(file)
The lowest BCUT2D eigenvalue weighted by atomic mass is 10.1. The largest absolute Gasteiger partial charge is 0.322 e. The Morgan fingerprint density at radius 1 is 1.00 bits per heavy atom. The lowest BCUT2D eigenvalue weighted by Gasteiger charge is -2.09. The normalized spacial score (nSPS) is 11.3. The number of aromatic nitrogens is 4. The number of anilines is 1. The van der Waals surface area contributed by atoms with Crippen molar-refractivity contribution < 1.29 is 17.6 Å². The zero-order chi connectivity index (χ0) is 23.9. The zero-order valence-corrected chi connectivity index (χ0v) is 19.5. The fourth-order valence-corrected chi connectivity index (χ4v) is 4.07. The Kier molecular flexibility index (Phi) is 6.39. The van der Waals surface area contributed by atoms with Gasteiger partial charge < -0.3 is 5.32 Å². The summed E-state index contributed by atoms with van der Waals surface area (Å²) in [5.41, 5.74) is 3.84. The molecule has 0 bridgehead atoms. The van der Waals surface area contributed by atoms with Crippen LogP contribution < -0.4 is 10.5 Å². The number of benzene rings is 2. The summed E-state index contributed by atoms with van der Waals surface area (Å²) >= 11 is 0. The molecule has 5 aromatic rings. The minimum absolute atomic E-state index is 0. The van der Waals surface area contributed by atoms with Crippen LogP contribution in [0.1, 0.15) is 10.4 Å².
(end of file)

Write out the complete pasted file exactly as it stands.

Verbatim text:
The lowest BCUT2D eigenvalue weighted by atomic mass is 10.1. The largest absolute Gasteiger partial charge is 0.322 e. The Morgan fingerprint density at radius 1 is 1.00 bits per heavy atom. The lowest BCUT2D eigenvalue weighted by Gasteiger charge is -2.09. The normalized spacial score (nSPS) is 11.3. The number of aromatic nitrogens is 4. The number of anilines is 1. The van der Waals surface area contributed by atoms with Crippen molar-refractivity contribution < 1.29 is 17.6 Å². The zero-order chi connectivity index (χ0) is 23.9. The zero-order valence-corrected chi connectivity index (χ0v) is 19.5. The fourth-order valence-corrected chi connectivity index (χ4v) is 4.07. The Kier molecular flexibility index (Phi) is 6.39. The van der Waals surface area contributed by atoms with Gasteiger partial charge < -0.3 is 5.32 Å². The summed E-state index contributed by atoms with van der Waals surface area (Å²) in [5.41, 5.74) is 3.84. The molecule has 0 bridgehead atoms. The van der Waals surface area contributed by atoms with Crippen LogP contribution < -0.4 is 10.5 Å². The number of benzene rings is 2. The summed E-state index contributed by atoms with van der Waals surface area (Å²) >= 11 is 0. The molecule has 5 aromatic rings. The minimum absolute atomic E-state index is 0. The van der Waals surface area contributed by atoms with Crippen LogP contribution in [0.1, 0.15) is 10.4 Å².